Heritage Clothing
Jane Birkin for VOGUE

Nowadays, owning a Birkin bag is equivalent to a status symbol — people immediately associate you with class if you are seen styling one of these valuable bags. 

Thus, many designer brands continue to craft and sell the products that they are known for, ultimately helping maintain the esteemed and praised reputations of these brands. 

Many of these designers do so to preserve their brands’ deep-rooted history and emphasize timelessness in their modern collections. In addition, many brands will add their modern touches to their heritage collections to keep pace with current fashion trends and norms. 

When you wear a piece that has a lot of history with a brand, you are essentially styling a piece that is timeless yet has survived and maintained its admiration through generations of different stylistic aesthetics and norms. 

Fashion itself is intended to symbolize one’s individual self-expression — heritage clothing holds a similar purpose, as it represents the culture and historical significance of an individual piece of clothing.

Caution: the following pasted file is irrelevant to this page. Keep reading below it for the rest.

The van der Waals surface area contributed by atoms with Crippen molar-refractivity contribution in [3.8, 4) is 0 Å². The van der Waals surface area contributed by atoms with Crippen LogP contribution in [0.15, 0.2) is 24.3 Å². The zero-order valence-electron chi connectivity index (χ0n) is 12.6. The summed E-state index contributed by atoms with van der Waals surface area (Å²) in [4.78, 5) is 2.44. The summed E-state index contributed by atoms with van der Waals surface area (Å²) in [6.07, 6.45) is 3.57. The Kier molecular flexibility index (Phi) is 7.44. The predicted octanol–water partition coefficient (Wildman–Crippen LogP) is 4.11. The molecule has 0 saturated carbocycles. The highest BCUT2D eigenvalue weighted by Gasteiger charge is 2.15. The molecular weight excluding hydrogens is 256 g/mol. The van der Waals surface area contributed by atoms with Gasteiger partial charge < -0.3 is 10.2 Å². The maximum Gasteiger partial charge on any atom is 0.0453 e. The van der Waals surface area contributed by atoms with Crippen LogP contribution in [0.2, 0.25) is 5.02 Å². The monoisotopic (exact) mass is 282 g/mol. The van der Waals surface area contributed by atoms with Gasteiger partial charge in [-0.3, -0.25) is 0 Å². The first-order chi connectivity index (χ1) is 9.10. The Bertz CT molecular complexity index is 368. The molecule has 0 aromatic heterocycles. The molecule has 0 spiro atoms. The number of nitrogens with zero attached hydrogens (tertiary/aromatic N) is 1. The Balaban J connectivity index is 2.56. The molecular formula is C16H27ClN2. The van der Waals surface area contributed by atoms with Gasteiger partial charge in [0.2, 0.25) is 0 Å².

When styling heritage clothing, it becomes important to recognize and appreciate the history behind the craftsmanship and the design process of each clothing piece. 

A lot of brands today still utilize the craftsmanship they once implemented for some of their bestselling pieces, ultimately representing the deep-rooted history behind heritage clothing. 

Even when you purchase clothing from a thrift or vintage store, you essentially continue the previous owners’ stylistic legacy. Thus, when you style pre-loved clothing, you wear a piece of history that was once made in those pieces. 

Every piece of clothing has its individual history — it holds a different story of where it came from and how it was intended to be worn. So, the next time you put on a piece of clothing, consider its heritage and its history with the brand. 

Rachel Yu
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Rachel Yu